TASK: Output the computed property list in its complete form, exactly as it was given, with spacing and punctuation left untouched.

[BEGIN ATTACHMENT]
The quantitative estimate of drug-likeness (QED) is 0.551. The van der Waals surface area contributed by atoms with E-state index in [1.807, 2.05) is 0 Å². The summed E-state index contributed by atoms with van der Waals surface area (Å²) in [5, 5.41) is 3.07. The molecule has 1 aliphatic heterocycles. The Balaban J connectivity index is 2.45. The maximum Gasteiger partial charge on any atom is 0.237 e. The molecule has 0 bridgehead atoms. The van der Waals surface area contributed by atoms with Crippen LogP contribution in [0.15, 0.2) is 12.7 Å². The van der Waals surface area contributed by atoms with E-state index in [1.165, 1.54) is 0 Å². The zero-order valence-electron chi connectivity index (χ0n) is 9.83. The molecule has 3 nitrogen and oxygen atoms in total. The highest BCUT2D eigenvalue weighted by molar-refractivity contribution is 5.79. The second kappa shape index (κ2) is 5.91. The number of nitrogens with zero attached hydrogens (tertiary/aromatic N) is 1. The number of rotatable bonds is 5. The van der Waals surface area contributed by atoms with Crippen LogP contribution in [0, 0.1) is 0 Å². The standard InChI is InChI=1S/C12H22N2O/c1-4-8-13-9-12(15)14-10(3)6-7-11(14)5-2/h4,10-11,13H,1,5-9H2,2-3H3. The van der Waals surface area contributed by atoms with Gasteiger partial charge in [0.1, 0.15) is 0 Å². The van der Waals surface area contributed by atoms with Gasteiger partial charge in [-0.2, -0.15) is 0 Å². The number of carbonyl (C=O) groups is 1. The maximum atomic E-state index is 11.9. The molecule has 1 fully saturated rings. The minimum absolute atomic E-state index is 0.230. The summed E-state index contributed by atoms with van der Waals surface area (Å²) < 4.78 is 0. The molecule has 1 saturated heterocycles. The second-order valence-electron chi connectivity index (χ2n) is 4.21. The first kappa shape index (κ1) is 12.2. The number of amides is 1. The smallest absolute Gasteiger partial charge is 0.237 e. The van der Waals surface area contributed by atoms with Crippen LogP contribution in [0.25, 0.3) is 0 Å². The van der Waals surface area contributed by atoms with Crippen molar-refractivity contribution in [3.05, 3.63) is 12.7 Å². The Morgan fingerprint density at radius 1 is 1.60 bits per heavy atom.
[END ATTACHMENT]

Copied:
The quantitative estimate of drug-likeness (QED) is 0.551. The van der Waals surface area contributed by atoms with E-state index in [1.807, 2.05) is 0 Å². The summed E-state index contributed by atoms with van der Waals surface area (Å²) in [5, 5.41) is 3.07. The molecule has 1 aliphatic heterocycles. The Balaban J connectivity index is 2.45. The maximum Gasteiger partial charge on any atom is 0.237 e. The molecule has 0 bridgehead atoms. The van der Waals surface area contributed by atoms with Crippen LogP contribution in [0.15, 0.2) is 12.7 Å². The van der Waals surface area contributed by atoms with E-state index in [1.165, 1.54) is 0 Å². The zero-order valence-electron chi connectivity index (χ0n) is 9.83. The molecule has 3 nitrogen and oxygen atoms in total. The highest BCUT2D eigenvalue weighted by molar-refractivity contribution is 5.79. The second kappa shape index (κ2) is 5.91. The number of nitrogens with zero attached hydrogens (tertiary/aromatic N) is 1. The number of rotatable bonds is 5. The van der Waals surface area contributed by atoms with Crippen LogP contribution in [0, 0.1) is 0 Å². The standard InChI is InChI=1S/C12H22N2O/c1-4-8-13-9-12(15)14-10(3)6-7-11(14)5-2/h4,10-11,13H,1,5-9H2,2-3H3. The van der Waals surface area contributed by atoms with Gasteiger partial charge in [0.1, 0.15) is 0 Å². The van der Waals surface area contributed by atoms with Gasteiger partial charge in [-0.2, -0.15) is 0 Å². The number of carbonyl (C=O) groups is 1. The maximum atomic E-state index is 11.9. The molecule has 1 fully saturated rings. The minimum absolute atomic E-state index is 0.230. The summed E-state index contributed by atoms with van der Waals surface area (Å²) < 4.78 is 0. The molecule has 1 saturated heterocycles. The second-order valence-electron chi connectivity index (χ2n) is 4.21. The first kappa shape index (κ1) is 12.2. The number of amides is 1. The smallest absolute Gasteiger partial charge is 0.237 e. The van der Waals surface area contributed by atoms with Crippen LogP contribution in [0.25, 0.3) is 0 Å². The van der Waals surface area contributed by atoms with Crippen molar-refractivity contribution in [3.05, 3.63) is 12.7 Å². The Morgan fingerprint density at radius 1 is 1.60 bits per heavy atom.